Advances in nutrition and biological sciences must be considered alongside developments in food technology to make available cost-effective commodities tailored to meet the needs of people living in developing countries. After many years of work on food aid quality by highly-regarded organizations, including Sharing United States Technology to Aid in the Improvement of Nutrition (SUSTAIN), the Food Aid Management Group (now defunct), the World Food Programme (WFP), and others, there remain large areas of unresolved debate over food aid’s nutrient specifications and formulations. The objective of this project is to develop a consensus surrounding these issues across a range of stakeholder groups, among which are key officials at the United States Agency for International Development (USAID) and the United States Department of Agriculture (USDA), who can ensure the implementation of recommendations emerging from the project.
This project is now complete and the final report has been submitted to USAID/USDA. Some of the key findings of the report include discussion of the fact that USAID and its partners on the ground have already achieved remarkable impacts under the most challenging of circumstances. Most food aid now responds to humanitarian crises, and specification of products has to be framed in that context, without ignoring the valuable food-assisted work conducted outside of emergencies. But there is much scope for improvement. Smarter programming, more careful targeting, greater attention to cost-effectiveness (in relation to planned human outcomes, not just numbers of people “fed”), enhanced coordination and streamlining of U.S. government interagency processes, enhanced policy harmonization among international players, and application of best practice in product formulation and production can markedly increase the impact of U.S. food aid resources.
Specifically, the components of this report led by Kate Sadler aimed to review the role of nutrition support in the progression of HIV/AIDS and in USAID programming related to HIV-affected populations. Here the review found a need for updated guidance on nutrition support for HIV/AIDS programming, with an urgent need for more information on the nutritional requirements for different groups of people living with HIV/AIDS (PLWHA) in order to formulate this guidance. A strong signal is needed from PEPFAR supporting allocation of funds for food in HIV programs, and enhanced versions of fortified blended food (FBF), with the addition of oil, that could meet the generally increased requirements of PLHIV was recognized as potentially useful. In many countries, very large numbers of HIV-positive adults with mild-to-moderate malnutrition are being identified, and the cost of providing nutritional support to these adults (particularly with an imported ready-to-use food) is a commonly voiced concern. An improved, locally produced FBF has the potential to be more cost-effective.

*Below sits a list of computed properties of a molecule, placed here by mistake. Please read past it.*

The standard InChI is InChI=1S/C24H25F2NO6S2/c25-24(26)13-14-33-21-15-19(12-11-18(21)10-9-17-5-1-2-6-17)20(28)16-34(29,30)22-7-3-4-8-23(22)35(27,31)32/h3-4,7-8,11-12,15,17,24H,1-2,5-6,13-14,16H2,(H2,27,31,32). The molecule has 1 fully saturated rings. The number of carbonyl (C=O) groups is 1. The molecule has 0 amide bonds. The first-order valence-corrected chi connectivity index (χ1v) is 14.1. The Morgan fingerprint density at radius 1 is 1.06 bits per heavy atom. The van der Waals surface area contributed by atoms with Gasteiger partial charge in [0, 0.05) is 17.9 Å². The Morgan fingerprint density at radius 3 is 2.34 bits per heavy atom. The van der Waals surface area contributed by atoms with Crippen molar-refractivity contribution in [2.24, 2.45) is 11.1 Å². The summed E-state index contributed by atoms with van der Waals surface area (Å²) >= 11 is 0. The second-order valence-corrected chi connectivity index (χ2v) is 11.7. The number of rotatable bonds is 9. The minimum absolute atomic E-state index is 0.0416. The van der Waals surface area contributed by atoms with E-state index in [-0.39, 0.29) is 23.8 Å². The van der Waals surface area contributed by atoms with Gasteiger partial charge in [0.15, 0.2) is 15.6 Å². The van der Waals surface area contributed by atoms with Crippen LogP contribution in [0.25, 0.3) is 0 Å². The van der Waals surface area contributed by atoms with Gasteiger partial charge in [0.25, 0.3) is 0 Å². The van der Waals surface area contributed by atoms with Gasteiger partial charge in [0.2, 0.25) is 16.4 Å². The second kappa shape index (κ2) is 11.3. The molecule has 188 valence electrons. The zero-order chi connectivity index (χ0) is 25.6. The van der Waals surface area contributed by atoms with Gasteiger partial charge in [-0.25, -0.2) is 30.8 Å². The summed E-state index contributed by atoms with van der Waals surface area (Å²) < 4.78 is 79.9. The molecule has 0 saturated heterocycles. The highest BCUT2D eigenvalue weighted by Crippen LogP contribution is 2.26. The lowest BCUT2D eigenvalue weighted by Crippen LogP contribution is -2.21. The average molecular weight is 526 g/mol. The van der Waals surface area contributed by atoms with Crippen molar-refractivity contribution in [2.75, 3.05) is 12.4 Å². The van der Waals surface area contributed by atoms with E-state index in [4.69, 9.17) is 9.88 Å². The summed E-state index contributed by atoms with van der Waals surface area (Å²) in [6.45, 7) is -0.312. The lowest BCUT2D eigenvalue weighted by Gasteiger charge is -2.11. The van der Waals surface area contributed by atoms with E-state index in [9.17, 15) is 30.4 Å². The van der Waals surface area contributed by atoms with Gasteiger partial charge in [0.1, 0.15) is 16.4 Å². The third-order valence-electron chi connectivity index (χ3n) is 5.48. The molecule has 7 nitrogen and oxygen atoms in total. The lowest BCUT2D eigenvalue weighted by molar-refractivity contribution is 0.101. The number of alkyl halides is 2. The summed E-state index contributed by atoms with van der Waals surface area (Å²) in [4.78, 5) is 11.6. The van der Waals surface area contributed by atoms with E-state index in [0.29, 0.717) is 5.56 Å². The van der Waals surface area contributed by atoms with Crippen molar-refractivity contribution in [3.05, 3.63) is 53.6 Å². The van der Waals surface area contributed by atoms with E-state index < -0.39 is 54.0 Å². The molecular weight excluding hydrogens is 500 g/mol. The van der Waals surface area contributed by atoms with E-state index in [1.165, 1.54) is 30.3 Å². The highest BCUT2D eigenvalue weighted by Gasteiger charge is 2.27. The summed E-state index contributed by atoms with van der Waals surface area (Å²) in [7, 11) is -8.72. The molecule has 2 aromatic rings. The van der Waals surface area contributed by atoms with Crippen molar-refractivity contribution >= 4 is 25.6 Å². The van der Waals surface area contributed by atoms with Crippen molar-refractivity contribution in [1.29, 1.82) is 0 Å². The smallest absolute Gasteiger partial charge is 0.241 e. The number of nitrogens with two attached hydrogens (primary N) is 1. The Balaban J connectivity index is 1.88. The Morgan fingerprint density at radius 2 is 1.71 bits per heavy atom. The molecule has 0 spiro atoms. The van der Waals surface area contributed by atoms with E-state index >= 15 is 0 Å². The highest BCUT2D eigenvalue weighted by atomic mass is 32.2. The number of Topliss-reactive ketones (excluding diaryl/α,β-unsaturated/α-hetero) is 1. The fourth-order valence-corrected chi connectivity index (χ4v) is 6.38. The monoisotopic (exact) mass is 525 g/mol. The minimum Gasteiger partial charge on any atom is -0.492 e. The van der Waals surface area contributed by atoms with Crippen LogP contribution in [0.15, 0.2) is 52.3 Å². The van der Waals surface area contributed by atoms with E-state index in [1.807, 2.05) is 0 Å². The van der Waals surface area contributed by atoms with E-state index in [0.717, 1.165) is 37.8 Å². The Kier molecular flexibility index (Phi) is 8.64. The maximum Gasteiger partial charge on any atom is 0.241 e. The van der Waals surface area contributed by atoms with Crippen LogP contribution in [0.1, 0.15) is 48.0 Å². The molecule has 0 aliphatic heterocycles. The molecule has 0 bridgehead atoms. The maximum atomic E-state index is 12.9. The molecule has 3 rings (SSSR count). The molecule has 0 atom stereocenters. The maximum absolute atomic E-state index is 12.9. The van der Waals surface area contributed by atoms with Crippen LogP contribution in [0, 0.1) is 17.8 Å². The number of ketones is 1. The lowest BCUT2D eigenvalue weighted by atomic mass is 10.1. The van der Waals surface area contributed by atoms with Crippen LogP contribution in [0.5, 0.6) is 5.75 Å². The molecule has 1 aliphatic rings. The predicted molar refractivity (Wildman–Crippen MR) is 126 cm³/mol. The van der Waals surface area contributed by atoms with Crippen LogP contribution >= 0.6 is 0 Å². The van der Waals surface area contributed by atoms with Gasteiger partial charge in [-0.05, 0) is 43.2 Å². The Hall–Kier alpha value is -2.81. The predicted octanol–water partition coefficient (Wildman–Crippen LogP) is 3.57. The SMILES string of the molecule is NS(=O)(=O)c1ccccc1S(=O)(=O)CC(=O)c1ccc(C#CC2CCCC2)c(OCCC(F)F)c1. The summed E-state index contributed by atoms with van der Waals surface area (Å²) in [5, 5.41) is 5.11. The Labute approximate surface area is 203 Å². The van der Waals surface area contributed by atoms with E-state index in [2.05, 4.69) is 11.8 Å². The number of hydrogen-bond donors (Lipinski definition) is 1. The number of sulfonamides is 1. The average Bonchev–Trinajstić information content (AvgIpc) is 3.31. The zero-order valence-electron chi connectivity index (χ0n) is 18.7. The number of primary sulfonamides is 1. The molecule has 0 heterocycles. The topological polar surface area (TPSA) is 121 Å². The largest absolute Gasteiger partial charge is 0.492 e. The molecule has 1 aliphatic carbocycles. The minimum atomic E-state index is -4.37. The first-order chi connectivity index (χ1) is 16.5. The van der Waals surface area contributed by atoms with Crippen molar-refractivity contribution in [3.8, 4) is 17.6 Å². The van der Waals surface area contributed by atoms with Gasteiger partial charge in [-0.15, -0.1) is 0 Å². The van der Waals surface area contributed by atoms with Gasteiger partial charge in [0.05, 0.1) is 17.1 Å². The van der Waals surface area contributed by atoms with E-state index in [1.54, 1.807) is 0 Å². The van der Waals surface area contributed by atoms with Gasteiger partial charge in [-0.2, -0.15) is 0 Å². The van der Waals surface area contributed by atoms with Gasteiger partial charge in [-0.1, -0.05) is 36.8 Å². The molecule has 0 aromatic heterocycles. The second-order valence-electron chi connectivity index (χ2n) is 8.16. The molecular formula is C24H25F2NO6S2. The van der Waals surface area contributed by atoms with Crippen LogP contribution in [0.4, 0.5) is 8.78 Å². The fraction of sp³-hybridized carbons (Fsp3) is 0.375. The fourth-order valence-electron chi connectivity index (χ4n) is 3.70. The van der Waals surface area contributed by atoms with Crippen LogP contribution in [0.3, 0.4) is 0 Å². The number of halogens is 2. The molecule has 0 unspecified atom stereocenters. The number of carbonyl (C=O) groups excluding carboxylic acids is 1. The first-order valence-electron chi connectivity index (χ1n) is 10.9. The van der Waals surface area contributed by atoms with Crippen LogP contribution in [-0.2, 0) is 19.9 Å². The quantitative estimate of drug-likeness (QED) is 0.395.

Both the full report and the summary (50-page) report are now available at the Friedman School website. In addition, key findings from the review will be published in the Food and Nutrition Bulletin during the next quarter. The findings and summary report were recently released by the project team at the Kansas City Food Aid & Development Conference 2011. The conference went remarkably well and several presentations on the project were well received by the international food aid community. USAID appears happy with our contribution to what is a complex political, as well as technical, agenda, and there is now discussion of a phase 2, during which new food aid products outlined by the report might be tested for different populations and contexts.